Dec 24, 2019, North Valley Press, Westwood, NJ: School Safety Task Force May Suggest Mental Health Screenings https://thepressgroup.net/school-safety-task-force-may-suggest-mental-health-screenings BERGEN COUNTY, N.J.—If a student’s mental health was considered right along with physical health, it would make a whole lot of sense. That’s one goal worth striving for, said Freeholder Mary Amoroso, chair of the county Prosecutor’s Office Safe Schools Task Force committee on legislation and policy. That committee has focused efforts on student mental and emotional health, as well as legislative and funding options, to enhance school safety and security over the last nine months. Maybe one day, Amoroso said, mental health check-ups will be as routine as the medical check-ups required for students to participate in sports—although many concerns remain to be worked out regarding privacy and confidentiality of such check-ups, she added. Moreover, said Amoroso, more available mental health check-ups would be one more tool to be proactive and identify areas of mental health concern or warning signs early on that could be addressed before a larger problem develops…. “I really think that since [students] get physicals done for playing sports, I wish that there were some way for schools to offer mental health check-ups” for students experiencing mental stress, she said. … A psychologist on call One likely recommendation from the Safe Schools Task Force January 2020 report is a call for school psychologists and full-time assessment care teams in every school, said Amie DelSordo, task force mental health committee chair. Assessment Care Teams include a principal or vice principal, mental health professional and school safety personnel. Such a team can make informed decisions about students identified as possible threats to themselves or others, and should be mandatory, said the task force mental health committee. Mental-health training has taken place for educators over the last year to identify “warning signs” and the committee plans to expand its training to students and parents in 2020, said DelSordo. DelSordo said 1,337 school staff and 63 schools have received mental health training in 2019 to help them identify possible signs of trouble and how to connect at-risk students with resources. Possible funding next year may come from about $300 million dedicated to school security in a 2018 Securing Our Children’s Future Bond Act, which was approved by voters, said Amoroso. … Amoroso said a new law requiring mental health education in grades K-12 beginning in September 2020 statewide was signed by Gov. Phil Murphy in August. … “The requirements are now in place to ensure mental health [concerns] are incorporated,” said Amoroso. She noted the state education department will review and update learning standards to include an age-appropriate mental health curriculum for the 2020-2021 school year…. ‘Early intervention’ In late 2018, the state School Boards’ Association—alarmed at the increasing number of school shootings nationwide and rising suicide rate—formed a task force to “study the impact of the effective delivery of mental health services and early intervention strategies on student health and wellness, school climate, and school security.” … “The serious emotional trouble that students are experiencing evidences itself in disturbing ways. Students are self-mutilating or cutting themselves at a higher rate than ever before. According to Mental Health America, approximately 15% of teens are reporting some form of self-injury. For students between the ages of 13 and 18, 20% live with a mental health disorder, according to the National Alliance on Mental Illness (NAMI),” notes the report…. Almost 300 suicides in 3 years The report noted among youth ages 8 to 15 with diagnosed mental illnesses, approximately half do not receive mental health services. In addition, the state Department of Children and Families reports that 2,731 young people, ages 10-24, were treated in hospital emergency rooms for attempted suicide or self-inflicted injuries in 2013 through 2015; in the same age group, 283 suicides occurred. …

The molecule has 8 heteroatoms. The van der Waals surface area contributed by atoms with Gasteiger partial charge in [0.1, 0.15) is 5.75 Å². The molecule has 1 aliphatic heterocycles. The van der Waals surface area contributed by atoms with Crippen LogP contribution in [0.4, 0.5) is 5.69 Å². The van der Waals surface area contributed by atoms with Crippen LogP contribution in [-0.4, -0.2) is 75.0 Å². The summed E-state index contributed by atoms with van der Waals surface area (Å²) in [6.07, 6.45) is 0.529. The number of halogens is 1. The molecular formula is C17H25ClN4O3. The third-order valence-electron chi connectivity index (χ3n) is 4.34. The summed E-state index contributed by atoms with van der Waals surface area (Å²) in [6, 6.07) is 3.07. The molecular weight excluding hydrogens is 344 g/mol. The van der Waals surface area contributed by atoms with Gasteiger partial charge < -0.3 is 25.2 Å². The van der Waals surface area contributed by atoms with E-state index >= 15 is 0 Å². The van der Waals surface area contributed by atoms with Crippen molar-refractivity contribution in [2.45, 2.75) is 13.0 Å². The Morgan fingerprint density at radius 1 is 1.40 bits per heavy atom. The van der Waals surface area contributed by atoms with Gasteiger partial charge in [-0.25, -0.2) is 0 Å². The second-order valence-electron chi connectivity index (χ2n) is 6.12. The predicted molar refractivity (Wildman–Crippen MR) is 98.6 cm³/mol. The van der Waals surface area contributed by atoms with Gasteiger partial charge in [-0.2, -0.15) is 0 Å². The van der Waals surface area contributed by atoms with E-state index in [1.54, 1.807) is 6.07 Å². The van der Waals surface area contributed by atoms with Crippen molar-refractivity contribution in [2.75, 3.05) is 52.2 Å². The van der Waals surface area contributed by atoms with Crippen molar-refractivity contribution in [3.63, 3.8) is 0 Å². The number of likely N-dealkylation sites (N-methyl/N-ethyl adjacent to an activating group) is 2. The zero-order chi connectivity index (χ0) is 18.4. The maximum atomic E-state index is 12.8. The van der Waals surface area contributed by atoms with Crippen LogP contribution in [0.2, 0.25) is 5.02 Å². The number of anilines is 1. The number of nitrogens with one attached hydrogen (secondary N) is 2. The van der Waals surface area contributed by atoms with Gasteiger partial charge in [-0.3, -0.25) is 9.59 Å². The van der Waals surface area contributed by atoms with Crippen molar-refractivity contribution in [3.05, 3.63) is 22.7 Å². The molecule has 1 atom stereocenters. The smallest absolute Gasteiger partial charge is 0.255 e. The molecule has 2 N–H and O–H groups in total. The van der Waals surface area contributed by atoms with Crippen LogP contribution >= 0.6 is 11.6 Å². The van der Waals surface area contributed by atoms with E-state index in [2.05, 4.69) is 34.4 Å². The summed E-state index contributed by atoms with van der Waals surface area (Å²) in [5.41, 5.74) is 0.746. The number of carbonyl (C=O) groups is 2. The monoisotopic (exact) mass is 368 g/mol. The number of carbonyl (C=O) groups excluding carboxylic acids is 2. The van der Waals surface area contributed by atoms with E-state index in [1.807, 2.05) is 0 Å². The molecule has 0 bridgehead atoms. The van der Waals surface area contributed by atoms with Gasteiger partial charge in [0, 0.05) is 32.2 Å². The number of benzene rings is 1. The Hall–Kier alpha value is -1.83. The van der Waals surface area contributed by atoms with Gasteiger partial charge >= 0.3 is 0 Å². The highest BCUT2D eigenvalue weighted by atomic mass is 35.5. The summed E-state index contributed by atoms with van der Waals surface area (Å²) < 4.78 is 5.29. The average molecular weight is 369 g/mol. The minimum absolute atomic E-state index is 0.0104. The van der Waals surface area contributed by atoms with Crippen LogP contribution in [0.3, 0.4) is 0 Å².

Children today are noticeably different from previous generations, and the proof is in the news coverage we see every day. This site shows you what’s happening in schools around the world. Children are increasingly disabled and chronically ill, and the education system has to accommodate them. Things we've long associated with autism, like sensory issues, repetitive behaviors, anxiety and lack of social skills, are now problems affecting mainstream students. Blame is predictably placed on bad parenting (otherwise known as trauma from home).
Addressing mental health needs is as important as academics for modern educators. This is an unrecognized disaster. The stories here are about children who can’t learn or behave like children have always been expected to. What childhood has become is a chilling portent for the future of mankind.